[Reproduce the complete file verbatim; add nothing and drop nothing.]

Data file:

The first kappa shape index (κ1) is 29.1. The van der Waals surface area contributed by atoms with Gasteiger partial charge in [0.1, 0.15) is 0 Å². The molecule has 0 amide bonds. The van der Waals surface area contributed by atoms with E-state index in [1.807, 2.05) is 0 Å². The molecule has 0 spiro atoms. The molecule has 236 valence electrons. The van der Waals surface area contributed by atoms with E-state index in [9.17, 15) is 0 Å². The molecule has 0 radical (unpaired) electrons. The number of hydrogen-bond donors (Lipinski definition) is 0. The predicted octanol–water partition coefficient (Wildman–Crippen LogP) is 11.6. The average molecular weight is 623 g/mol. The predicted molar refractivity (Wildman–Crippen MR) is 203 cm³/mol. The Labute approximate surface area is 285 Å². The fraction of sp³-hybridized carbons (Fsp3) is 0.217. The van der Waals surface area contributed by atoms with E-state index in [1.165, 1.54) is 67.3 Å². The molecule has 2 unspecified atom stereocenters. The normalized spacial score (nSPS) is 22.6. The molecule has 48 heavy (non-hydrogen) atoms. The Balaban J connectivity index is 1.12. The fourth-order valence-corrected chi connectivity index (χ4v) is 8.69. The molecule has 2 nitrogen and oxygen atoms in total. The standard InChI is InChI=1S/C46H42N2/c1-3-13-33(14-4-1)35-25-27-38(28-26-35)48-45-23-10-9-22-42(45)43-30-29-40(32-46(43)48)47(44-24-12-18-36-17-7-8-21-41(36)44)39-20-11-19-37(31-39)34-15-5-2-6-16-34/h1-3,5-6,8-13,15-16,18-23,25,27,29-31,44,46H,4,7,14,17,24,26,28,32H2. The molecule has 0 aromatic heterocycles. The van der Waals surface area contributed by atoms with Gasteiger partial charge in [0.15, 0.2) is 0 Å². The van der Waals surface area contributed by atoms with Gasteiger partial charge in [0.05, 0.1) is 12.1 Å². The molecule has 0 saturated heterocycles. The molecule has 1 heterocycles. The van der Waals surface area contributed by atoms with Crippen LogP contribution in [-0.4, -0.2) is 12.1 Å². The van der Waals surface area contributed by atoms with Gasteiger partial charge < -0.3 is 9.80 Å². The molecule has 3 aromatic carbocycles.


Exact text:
The first kappa shape index (κ1) is 29.1. The van der Waals surface area contributed by atoms with Gasteiger partial charge in [0.1, 0.15) is 0 Å². The molecule has 0 amide bonds. The van der Waals surface area contributed by atoms with E-state index in [1.807, 2.05) is 0 Å². The molecule has 0 spiro atoms. The molecule has 236 valence electrons. The van der Waals surface area contributed by atoms with E-state index in [9.17, 15) is 0 Å². The molecule has 0 radical (unpaired) electrons. The number of hydrogen-bond donors (Lipinski definition) is 0. The predicted octanol–water partition coefficient (Wildman–Crippen LogP) is 11.6. The average molecular weight is 623 g/mol. The predicted molar refractivity (Wildman–Crippen MR) is 203 cm³/mol. The Labute approximate surface area is 285 Å². The fraction of sp³-hybridized carbons (Fsp3) is 0.217. The van der Waals surface area contributed by atoms with E-state index in [1.165, 1.54) is 67.3 Å². The molecule has 2 unspecified atom stereocenters. The normalized spacial score (nSPS) is 22.6. The molecule has 48 heavy (non-hydrogen) atoms. The Balaban J connectivity index is 1.12. The fourth-order valence-corrected chi connectivity index (χ4v) is 8.69. The molecule has 2 nitrogen and oxygen atoms in total. The standard InChI is InChI=1S/C46H42N2/c1-3-13-33(14-4-1)35-25-27-38(28-26-35)48-45-23-10-9-22-42(45)43-30-29-40(32-46(43)48)47(44-24-12-18-36-17-7-8-21-41(36)44)39-20-11-19-37(31-39)34-15-5-2-6-16-34/h1-3,5-6,8-13,15-16,18-23,25,27,29-31,44,46H,4,7,14,17,24,26,28,32H2. The molecule has 0 aromatic heterocycles. The van der Waals surface area contributed by atoms with Gasteiger partial charge in [0.15, 0.2) is 0 Å². The van der Waals surface area contributed by atoms with Gasteiger partial charge in [0.05, 0.1) is 12.1 Å². The molecule has 0 saturated heterocycles. The molecule has 1 heterocycles. The van der Waals surface area contributed by atoms with Crippen LogP contribution in [-0.4, -0.2) is 12.1 Å². The van der Waals surface area contributed by atoms with Gasteiger partial charge < -0.3 is 9.80 Å². The molecule has 3 aromatic carbocycles.